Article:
And so we come to the end of the series that began with Porn Gnomes and continued with Bike Riding Wood Apes and find ourselves asking: that’s it? While I found both of Paul Chapman’s prior quirky, comic, tragic, and horrific short story anthologies fairly worthwhile, I’m left looking at Dragon Kicker XV with a bit of a shrug. Part of this might be its length, clocking in with the least amount of stories and thus having the least chances to find something that really hits among the tales that make one smile and the ones that actually resonate. A much larger part may, unfortunately, be a matter of familiarity. The luridly purple prose that almost singlehandedly carries some of Chapman’s stories in the first anthology feels very nearly rote and unfortunately (rather than entertainingly) overdone in many of Dragon Kicker‘s stories, and the jokes never hit as hard even in a series of books where the drama has always been the highlight over the humor.
Dragon Kicker XV does have two outright dramatic tales to tell in its collection of eight short stories, and once again I think I find these to be some of the strongest entries. Devil in Blue Eyeliner kicks off the collection with an unsurprising but well-done yarn spun around a sinister circus and the emotional backstabbing that an expert knife-thrower might actually be capable of, continuing the strong EC vibe that Chapman’s writing has always carried with aplomb. Scrap Escape shortly after demonstrates an interesting world that we never actually get to see, not even dropping hints about just what might be going on in a junkyard that has a spontaneous robot problem and manages to maintain its gravitas even beyond an appearance by UFO Jesus. Sandwiched between the dark chocolate cookies is the fluffy vanilla ice cream that is Classic Rock, Heavy Metal, the anthology’s mandatory gnome story this time taking the form of a wizened old gnome guarding the old and steadfast ways in the face of a gabby goblin lass who wants to prove that there’s room for new ideas. There’s a giant robot and a litany of warnings against sex with fantasy creatures, and it manages to probably be the single most energetic and fun story of the eight. It’s unfortunate that these three are the ones that lead off the collection, because I found the remaining stories to be some of my least favorites across the three anthologies. The half-titular Dragon Kicker V is one of the less successful set-ups for a punch line ending wrapped around a story of a child in the grip of a video game addiction which itself leads to the final story in the anthology, Dragon Kicker X. The follow-up has a few interesting motifs and ideas, but between the pair of them, I just couldn’t get too invested in this particular variation on things in a game becoming too real.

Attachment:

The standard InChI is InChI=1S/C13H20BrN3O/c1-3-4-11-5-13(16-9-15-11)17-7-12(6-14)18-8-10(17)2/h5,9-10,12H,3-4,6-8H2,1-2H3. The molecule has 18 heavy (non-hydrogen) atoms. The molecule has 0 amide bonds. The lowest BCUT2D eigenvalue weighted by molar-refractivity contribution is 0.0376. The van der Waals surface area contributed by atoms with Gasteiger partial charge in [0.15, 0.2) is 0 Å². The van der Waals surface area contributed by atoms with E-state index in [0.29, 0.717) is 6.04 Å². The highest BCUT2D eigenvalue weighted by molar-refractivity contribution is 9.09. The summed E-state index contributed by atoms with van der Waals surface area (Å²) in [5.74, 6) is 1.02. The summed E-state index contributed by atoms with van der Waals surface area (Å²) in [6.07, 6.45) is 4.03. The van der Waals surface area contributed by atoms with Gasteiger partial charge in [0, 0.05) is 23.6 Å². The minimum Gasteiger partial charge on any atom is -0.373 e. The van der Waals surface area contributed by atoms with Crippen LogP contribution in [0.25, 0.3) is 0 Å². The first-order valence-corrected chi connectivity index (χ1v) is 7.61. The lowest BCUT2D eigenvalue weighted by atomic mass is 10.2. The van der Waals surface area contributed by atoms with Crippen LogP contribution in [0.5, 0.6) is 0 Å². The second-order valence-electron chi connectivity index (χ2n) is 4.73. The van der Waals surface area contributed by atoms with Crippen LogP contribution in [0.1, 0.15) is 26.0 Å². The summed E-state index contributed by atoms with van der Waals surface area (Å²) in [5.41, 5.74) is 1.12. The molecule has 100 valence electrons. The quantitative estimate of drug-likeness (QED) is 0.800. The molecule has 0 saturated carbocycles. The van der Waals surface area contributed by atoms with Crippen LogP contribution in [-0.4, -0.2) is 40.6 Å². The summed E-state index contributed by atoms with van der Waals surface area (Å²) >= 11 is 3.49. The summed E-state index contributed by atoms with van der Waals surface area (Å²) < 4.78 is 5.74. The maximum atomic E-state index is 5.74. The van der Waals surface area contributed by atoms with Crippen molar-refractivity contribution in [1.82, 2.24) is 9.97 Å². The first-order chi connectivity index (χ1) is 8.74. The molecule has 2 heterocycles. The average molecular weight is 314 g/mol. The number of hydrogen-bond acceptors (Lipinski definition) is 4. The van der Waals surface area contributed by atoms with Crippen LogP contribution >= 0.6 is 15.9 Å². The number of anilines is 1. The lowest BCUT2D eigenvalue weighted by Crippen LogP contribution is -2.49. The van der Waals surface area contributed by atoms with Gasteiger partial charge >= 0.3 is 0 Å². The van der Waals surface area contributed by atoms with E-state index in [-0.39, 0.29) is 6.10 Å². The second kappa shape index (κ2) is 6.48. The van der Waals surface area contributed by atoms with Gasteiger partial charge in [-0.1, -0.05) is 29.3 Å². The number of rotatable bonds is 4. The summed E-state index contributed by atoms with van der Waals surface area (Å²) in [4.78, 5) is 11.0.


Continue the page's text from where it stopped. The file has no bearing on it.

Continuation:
Budget Bug Hunt is a clever idea that suffers from what might be the most obnoxious writing in Chapman’s anthology oeuvre, beating the joke of a character in a terrible movie realizing just how much spit and glue is holding his set together so far past the point of reason that by the time the story enters Stranger Than Fiction territory it had already left a sour taste in my mouth that suspiciously seemed like the overuse of a narrative conceit. Revolt of the Burger Zombies is a not particularly subtle metaphor about the downtrodden existence of fast food wage slaves, and Sugar! is unfortunately a sequel to Sasquatch Rides a Harley’s Belladonna, my least favorite story from that particular anthology. Your mileage may vary on the terms of a mad scientist ape fighting back against the giant talking ant army he hath wrought.
At no point did I hate reading Dragon Kicker XV, though it would admittedly be hard to muster up the time to hate most of Chapman’s short stories since you’re along to the next so quickly. If you read and enjoy the first two anthologies, there’s not much reason not to continue to enjoy the final one. But with so many of the stories slotting so easily into funny or dramatic niches and the influence of old fashioned pulp worn so thoroughly on his sleeve, by the final story here the bloom has come off the rose a bit. Humor is often the element of surprise, and it’s the stories with the most sudden poignancy that stab their deepest. Three anthologies and twenty-nine short stories down the line, the element of surprise is a bit harder to come by. If I’d read Dragon Kicker XV first and worked my way back, I might have found myself more fond of the stories contained here, and I still feel that Porn Gnomes has the strongest writing of the three. Even though Sugar! is a sequel to Belladonna, the actual plot is flimsy enough in both that the order of reading them is irrelevant, such that I might actually recommend reading these anthologies in reverse order. But perhaps I wouldn’t have been so charmed by the stories in Porn Gnomes either, had the surprise equally worn. All in all, I do hope he puts together another collection at some point. There are yet more uncollected stories available on his radio-play podcast archive at Silicon Chickens, as well as four of the stories in this collection available for your listening pleasure. And if nothing else, I got to read one good story about an ancient elemental fighting a giant robot.